The low level "investors" trying to benefit from small deposits for big returns turned up outside the the Prime Minister's residence to object to the police action to shut down the Drugs Sou Sou.
Police earlier staved off a planned motorcade in La Horquetta where soldier Kerron Clarke has his base of operations for what police have described as an elaborate money laundering scheme involving soldiers, police, gangsters, politicians and disparate people seeking to win the lottery.
The group of roughly 20 people were led by Rhonda Jones told the media that the protesters were in solidarity with founder of DSS Kerron Clarke.
Clarke, in a social media post on Friday night, denied refunding anyone whose money would have been seized by the police following a raid at his Kathleen Warner Drive, Phase One La Horquetta on September 21.
In that raid, police confiscated $22 m but returned it within hours without seeking the approval of the Commissioner of Police or any other senior officer.
In another raid last month, police seized $6.4 million at the same location in La Horquetta and obtained a court order to keep the funds for an initial three months.
Clarke has challenged the detention of some of the money.
Since the raid at his home in September and the seizing of $6.4 million, a GoFundMe page was set up to assist Clarke with legal fees. Hours after it was posted, the page was flagged and removed.
In his social media post Friday, Clarke said he anyone willing to donate to off-set his legal fees can visit his home between 8 am to 5 pm on Mondays to Fridays and 8 am to 2 pm on Saturday.
Following the second raid in October, DSS operations was temporarily ceased.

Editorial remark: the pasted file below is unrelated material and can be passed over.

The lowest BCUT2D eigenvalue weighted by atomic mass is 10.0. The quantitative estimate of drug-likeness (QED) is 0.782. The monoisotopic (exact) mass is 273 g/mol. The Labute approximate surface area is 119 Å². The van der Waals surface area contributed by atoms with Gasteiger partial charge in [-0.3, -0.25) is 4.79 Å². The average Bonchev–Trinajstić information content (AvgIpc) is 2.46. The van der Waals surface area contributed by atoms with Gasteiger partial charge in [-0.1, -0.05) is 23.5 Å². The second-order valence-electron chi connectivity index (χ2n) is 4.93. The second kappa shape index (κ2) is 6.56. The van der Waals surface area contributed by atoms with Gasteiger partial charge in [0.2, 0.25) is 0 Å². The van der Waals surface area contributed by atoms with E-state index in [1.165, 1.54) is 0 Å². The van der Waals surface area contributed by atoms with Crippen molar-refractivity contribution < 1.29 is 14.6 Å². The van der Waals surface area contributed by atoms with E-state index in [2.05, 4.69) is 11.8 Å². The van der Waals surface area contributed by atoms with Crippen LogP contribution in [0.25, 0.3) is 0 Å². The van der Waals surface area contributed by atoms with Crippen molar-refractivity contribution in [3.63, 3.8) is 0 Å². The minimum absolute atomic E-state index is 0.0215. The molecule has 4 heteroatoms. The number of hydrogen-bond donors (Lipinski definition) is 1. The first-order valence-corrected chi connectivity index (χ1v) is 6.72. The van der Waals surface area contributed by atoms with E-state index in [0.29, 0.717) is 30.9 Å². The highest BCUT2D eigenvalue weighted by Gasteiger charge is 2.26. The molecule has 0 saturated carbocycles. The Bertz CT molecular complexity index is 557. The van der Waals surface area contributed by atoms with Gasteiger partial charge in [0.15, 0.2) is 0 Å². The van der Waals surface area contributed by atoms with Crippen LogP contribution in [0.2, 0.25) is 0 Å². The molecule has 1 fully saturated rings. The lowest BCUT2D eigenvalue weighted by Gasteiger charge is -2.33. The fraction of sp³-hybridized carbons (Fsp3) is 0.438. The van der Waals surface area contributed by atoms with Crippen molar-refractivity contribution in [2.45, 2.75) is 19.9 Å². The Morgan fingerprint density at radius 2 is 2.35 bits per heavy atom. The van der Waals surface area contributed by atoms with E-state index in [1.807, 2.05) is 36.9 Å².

Jones, a teacher, said the protest was aimed at calling on the Government to “have a heart” as there were many single mothers who had invested in DSS.
“We are not going to sit by idly and say we are not doing anything. We are here, we are small in numbers but we are saying no to injustice. DSS has been empowering persons since August and for that we are suffering? Because a young man at that age has done in TT. It is not right!”
Also vocal at the protest was Jaytee Brooks, of Bethel, Tobago, where Clarke has a branch of DSS.
Brooks said if the monies seized was not returned then the PNM will pay a political price. She told Sunday Newsday that she has been canvassing for the PNM long before she could vote and with the upcoming Tobago House of Assembly (THA) elections, her vote will be determined by whether or not the money was returned.
She said when she attempted to donate to the legal fees fund, she was not allowed to do so as police cordoned off the area surrounding Clarke’s house and prevented parking nearby or anyone to visit his home. Police Commissioner Gary Griffith said this accusation was false.
Brooks told the media: “Is it because of the word drug? Money could be my drug because it put me in a better situation. Education could be my drug, so what is the issue? Is it the wrong word to use, so why should I go to a drug store?”
Jones said DSS is an open sou sou in which she invested to be able to provide computer devices for her students.
“We are not going to stand for it, whether in prayers or fighting it another way, the PM and all those who took the money, they need to return it. Christmas is coming!”
She said single mothers pooled their monies to invest in DSS to allow their children to enjoy a better Christmas.
“You have no heart, what are they doing to our people,” Jones said, adding that the powers that be "need to do something better than this."
Clarke in his message said: “Myself and my legal team is working very hard to ensure that the outcome of this investigation comes out in a particular way. We believe in the dignity, the humility and the honesty of the TTPS in their role and function in this ongoing investigation.”